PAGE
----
Saturday, December 23, 2000

Women rowers enjoying opportunity




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        Katie Schatzel is suspicious of snooze alarms. She sets her clock for 4:45 a.m. and crawls out of bed before she can be seduced by a second helping of sleep.

        “If I hit the snooze,” she said, “I don't get up.”

        College rowers make the early bird seem like a slacker. Schatzel, co-captain of the intrepid crew at the University of Cincinnati, is often at work on the water at an hour when the typical university student is still recovering from the previous evening's exploits. She earns her scholarship money before the banks open for business.

        Women's rowing is a scholarship sport at UC for the first time this season, and its growth nationwide is a step beyond staggering. In the spring of 1991, the NCAA counted 12 schools competing in varsity women's rowing. Today, there are 136.

        The requirements of Title IX and the economics of gender equity necessitate that unprofitable men's programs be slashed to provide proportional opportunities for women. Because the numbers needed to develop a competitive women's rowing program closely approximate those of football, college administrators view it as a way to achieve equity overnight. An oar for Christmas
        Parents eager to fund a daughter's college education should consider giving her an oar for Christmas. Never in the history of college athletics has there been so much scholarship money available and so few athletes equipped to earn it.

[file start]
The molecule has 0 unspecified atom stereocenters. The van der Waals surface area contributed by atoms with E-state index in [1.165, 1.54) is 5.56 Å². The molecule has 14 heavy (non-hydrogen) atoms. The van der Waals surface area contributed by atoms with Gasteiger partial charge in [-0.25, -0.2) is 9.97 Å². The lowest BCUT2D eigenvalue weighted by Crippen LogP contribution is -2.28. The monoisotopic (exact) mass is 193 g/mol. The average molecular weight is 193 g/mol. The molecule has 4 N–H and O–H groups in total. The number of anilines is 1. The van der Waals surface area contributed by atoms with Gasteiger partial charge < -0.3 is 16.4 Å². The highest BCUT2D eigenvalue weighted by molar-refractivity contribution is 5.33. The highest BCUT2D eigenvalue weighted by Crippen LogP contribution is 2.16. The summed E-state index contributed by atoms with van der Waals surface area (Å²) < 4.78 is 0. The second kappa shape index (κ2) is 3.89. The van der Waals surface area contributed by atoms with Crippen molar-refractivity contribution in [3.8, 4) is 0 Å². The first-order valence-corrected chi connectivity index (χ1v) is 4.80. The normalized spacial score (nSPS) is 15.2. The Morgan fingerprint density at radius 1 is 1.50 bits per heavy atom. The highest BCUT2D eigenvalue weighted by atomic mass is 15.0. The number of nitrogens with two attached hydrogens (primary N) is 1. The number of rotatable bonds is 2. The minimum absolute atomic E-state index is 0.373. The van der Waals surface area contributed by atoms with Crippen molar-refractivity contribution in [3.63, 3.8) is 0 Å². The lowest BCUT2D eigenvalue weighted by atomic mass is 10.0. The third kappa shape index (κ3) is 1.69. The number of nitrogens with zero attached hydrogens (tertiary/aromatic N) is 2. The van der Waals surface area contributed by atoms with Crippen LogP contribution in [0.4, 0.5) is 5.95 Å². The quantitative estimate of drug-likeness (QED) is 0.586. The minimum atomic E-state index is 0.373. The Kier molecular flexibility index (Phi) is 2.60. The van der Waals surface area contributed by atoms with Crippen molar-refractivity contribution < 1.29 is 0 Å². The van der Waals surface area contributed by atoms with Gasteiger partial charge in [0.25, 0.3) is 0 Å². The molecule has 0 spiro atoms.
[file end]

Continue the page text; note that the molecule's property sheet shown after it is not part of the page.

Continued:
“There's not a lot of depth out there,” UC coach Tim Royalty said. “There are probably 100 to 150 good (high school) rowers in the whole country, and maybe 50 or 60 of them are full-scholarship candidates.”

        UC's rowing roster is composed largely of women who competed on the college's club team before the move to varsity status, but many schools are starting essentially from scratch. Some coaches are awarding athletic grants to women based on body type rather than rowing experience. This feeds the resentment of athletes in discontinued sports and bolsters the argument that Title IX is less about opportunity than social engineering.

True student-athletes
        Yet the result of the nationwide shift in athletic resources may include a more authentic class of student-athletes. UC's women rowers carry a 3.2 grade-point average in addition to their 60-foot carbon fiber boats. Generally speaking, they are in college for academic purposes, not to serve an apprenticeship for some professional sport.

        Schatzel has spent five years rowing at UC, the first four as an uncompensated member of the college's club team. The Lakota High School graduate already has earned a degree in earth sciences and is at work on another in elementary education. Last season, before UC rowing attained varsity status, she subsidized her schooling selling soap at a mall.

        Renae Fehring, a junior coxswain from Turpin High School, held two jobs last year to keep herself afloat. Landing a scholarship has enabled her to quit the jobs, concentrate on her studies and improve her grade-point average from 2.5 to 3.8.

        “It has definitely relieved a lot of stress, money-wise and time-wise,” she said Friday. “I've gone from almost being on academic probation to the honor roll. That's pretty good.”

        College sports succeed when they facilitate education. Ultimately, this is the only criterion that counts.

        E-mail: tsullivan@enquirer.com.

       



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